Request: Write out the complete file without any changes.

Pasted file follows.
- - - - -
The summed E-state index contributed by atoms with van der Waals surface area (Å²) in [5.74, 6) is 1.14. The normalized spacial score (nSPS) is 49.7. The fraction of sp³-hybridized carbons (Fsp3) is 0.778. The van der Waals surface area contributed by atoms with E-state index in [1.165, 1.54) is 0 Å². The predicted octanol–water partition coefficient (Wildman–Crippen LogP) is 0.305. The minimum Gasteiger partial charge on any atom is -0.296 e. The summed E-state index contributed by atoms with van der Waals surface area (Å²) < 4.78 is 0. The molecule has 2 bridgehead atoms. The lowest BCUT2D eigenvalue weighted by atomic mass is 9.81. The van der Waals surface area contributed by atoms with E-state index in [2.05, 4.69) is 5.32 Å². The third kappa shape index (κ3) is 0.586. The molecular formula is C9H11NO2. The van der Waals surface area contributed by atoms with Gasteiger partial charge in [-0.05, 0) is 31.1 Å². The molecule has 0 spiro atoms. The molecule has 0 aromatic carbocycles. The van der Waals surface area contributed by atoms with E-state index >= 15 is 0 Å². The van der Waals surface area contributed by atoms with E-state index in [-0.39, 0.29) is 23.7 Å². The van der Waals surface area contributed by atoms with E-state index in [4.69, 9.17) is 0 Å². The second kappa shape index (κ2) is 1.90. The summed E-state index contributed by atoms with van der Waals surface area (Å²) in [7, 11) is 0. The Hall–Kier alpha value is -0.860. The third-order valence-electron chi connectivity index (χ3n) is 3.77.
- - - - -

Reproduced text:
The summed E-state index contributed by atoms with van der Waals surface area (Å²) in [5.74, 6) is 1.14. The normalized spacial score (nSPS) is 49.7. The fraction of sp³-hybridized carbons (Fsp3) is 0.778. The van der Waals surface area contributed by atoms with E-state index in [1.165, 1.54) is 0 Å². The predicted octanol–water partition coefficient (Wildman–Crippen LogP) is 0.305. The minimum Gasteiger partial charge on any atom is -0.296 e. The summed E-state index contributed by atoms with van der Waals surface area (Å²) < 4.78 is 0. The molecule has 2 bridgehead atoms. The lowest BCUT2D eigenvalue weighted by atomic mass is 9.81. The van der Waals surface area contributed by atoms with E-state index in [2.05, 4.69) is 5.32 Å². The third kappa shape index (κ3) is 0.586. The molecular formula is C9H11NO2. The van der Waals surface area contributed by atoms with Gasteiger partial charge in [-0.05, 0) is 31.1 Å². The molecule has 0 spiro atoms. The molecule has 0 aromatic carbocycles. The van der Waals surface area contributed by atoms with E-state index >= 15 is 0 Å². The van der Waals surface area contributed by atoms with E-state index in [-0.39, 0.29) is 23.7 Å². The van der Waals surface area contributed by atoms with E-state index in [4.69, 9.17) is 0 Å². The second kappa shape index (κ2) is 1.90. The summed E-state index contributed by atoms with van der Waals surface area (Å²) in [7, 11) is 0. The Hall–Kier alpha value is -0.860. The third-order valence-electron chi connectivity index (χ3n) is 3.77.